Initialization configuration at build time offers a simple, transparent way to tailor the initialization parameters by build variant. This can be useful, for example, if you have different environment IDs for staging and production builds. Initialization configuration at build time configures your application so that Heap is immediately initialized when the application process starts. If you want more control over when Heap gets initialized, you should use programmatic initialization.

If you choose to configure initialization at build time, you do NOT need to follow the instructions in the Initializing Heap Android Core section of the Heap Android Core SDK documentation.

  1. To initialize Heap automatically, add the following extension properties to defaultConfig in your application module’s build.gradle file:
android {  
    defaultConfig {  
        // Add this section to configure Heap initialization and event capture.  
        ext {  
          heapAutoInit = true  
          heapEnvId = "YOUR_ENVIRONMENT_ID"  
        }  
        ...  
    }  
    ...  
}
android {  
    defaultConfig {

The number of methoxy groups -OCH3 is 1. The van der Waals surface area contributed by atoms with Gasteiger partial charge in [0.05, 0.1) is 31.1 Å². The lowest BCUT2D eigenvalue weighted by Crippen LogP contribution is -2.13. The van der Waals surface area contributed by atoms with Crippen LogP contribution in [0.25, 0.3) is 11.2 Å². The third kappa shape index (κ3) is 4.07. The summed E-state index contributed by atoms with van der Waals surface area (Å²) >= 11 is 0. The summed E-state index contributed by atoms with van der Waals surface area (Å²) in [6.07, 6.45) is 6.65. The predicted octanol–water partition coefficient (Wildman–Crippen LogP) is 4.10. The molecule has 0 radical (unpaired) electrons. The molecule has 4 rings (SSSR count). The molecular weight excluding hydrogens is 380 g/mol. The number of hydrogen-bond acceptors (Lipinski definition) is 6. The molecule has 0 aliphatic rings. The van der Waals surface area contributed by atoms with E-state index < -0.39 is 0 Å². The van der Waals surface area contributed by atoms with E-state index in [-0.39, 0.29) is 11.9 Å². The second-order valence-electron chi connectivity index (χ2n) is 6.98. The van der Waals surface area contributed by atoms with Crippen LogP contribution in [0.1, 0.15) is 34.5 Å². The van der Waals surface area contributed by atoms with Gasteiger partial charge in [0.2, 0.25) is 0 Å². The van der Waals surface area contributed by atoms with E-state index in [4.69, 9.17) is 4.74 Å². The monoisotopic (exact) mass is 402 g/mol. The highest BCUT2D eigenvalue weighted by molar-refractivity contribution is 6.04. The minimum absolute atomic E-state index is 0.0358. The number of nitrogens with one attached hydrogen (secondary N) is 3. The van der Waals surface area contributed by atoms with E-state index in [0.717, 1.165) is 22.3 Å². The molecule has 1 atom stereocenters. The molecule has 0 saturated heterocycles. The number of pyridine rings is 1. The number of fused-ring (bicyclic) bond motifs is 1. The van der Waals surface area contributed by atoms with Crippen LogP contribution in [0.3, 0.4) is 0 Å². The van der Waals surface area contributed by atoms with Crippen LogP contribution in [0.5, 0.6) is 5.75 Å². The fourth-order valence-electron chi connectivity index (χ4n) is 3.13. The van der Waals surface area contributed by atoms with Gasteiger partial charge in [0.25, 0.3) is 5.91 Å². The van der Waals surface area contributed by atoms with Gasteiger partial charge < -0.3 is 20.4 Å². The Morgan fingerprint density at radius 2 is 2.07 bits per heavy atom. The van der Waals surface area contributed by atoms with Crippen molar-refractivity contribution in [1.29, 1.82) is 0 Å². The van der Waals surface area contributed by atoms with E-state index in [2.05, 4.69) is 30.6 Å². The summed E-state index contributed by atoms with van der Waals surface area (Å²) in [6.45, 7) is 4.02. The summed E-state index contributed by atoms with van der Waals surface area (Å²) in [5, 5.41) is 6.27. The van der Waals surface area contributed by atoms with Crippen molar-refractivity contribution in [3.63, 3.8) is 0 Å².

// Add this section to configure Heap initialization and event capture.  
        (this as ExtensionAware).extensions.extraProperties.apply {  
          set("heapAutoInit", true)  
          set("heapEnvId", "YOUR_ENVIRONMENT_ID")  
        }  
        ...  
    }  
    ...  
}

Programmatic Initialization

Programmatic initialization allows you to initialize Heap in code and have more control over when initialization happens. This can be useful, for example, if you want to initialize Heap only after a user has completed a login flow in your application.

  1. Follow the instructions in the Initializing Heap Android Core section of the Heap Android Core SDK Documentation to have the core SDK start recording.
  2. At the point where you want to start the View Autocapture SDK, call ViewAutocaptureSDK.register in the manner shown in the code snippet below. Typically, you would do this in the onCreate method of either an Application subclass or the Activity with the android.intent.action.MAIN action set in AndroidManifest.xml though you can start autocapture at any point of your choosing. Note that, while ViewAutocaptureSDK.register can be called before the Heap Android Core SDK is recording, it will only start recording events at the time that Heap.startRecording is called, and any UI interactions that occurred before the start of recording will not be captured.
import io.heap.autocapture.ViewAutocaptureSDK  
import io.heap.core.Heap  
...

class MainActivity : AppCompatActivity() {  
  override fun onCreate(savedInstanceState: Bundle?) {  
    super.onCreate(savedInstanceState)  
    // Replace YOUR_ENVIRONMENT_ID with the ID of the Heap environment you wish to send data to.  
    Heap.startRecording(applicationContext, "YOUR_ENVIRONMENT_ID")
    // Call ViewAutocaptureSDK.register() to get Activity pageviews and autocaptured UI events.